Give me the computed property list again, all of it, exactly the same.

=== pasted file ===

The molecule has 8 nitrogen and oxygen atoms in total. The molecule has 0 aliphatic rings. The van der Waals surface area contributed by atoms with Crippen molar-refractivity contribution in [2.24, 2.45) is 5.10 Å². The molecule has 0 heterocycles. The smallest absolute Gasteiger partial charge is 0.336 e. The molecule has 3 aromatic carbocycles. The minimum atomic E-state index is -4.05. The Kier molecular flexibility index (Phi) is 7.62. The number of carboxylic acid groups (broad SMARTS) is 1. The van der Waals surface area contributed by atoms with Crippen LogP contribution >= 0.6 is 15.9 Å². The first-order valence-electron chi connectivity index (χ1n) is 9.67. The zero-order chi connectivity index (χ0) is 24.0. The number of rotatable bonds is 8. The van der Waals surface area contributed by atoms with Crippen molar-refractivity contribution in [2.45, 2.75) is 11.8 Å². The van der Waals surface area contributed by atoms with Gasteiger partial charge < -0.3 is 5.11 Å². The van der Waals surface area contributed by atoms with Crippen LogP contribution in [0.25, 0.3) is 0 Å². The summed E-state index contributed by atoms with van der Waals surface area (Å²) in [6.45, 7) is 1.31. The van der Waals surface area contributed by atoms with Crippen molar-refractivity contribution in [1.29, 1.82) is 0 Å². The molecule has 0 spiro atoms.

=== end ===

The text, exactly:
The molecule has 8 nitrogen and oxygen atoms in total. The molecule has 0 aliphatic rings. The van der Waals surface area contributed by atoms with Crippen molar-refractivity contribution in [2.24, 2.45) is 5.10 Å². The molecule has 0 heterocycles. The smallest absolute Gasteiger partial charge is 0.336 e. The molecule has 3 aromatic carbocycles. The minimum atomic E-state index is -4.05. The Kier molecular flexibility index (Phi) is 7.62. The number of carboxylic acid groups (broad SMARTS) is 1. The van der Waals surface area contributed by atoms with Crippen LogP contribution >= 0.6 is 15.9 Å². The first-order valence-electron chi connectivity index (χ1n) is 9.67. The zero-order chi connectivity index (χ0) is 24.0. The number of rotatable bonds is 8. The van der Waals surface area contributed by atoms with Crippen molar-refractivity contribution in [2.45, 2.75) is 11.8 Å². The van der Waals surface area contributed by atoms with Gasteiger partial charge < -0.3 is 5.11 Å². The van der Waals surface area contributed by atoms with Crippen LogP contribution in [0.25, 0.3) is 0 Å². The summed E-state index contributed by atoms with van der Waals surface area (Å²) in [6.45, 7) is 1.31. The van der Waals surface area contributed by atoms with Crippen molar-refractivity contribution in [1.29, 1.82) is 0 Å². The molecule has 0 spiro atoms.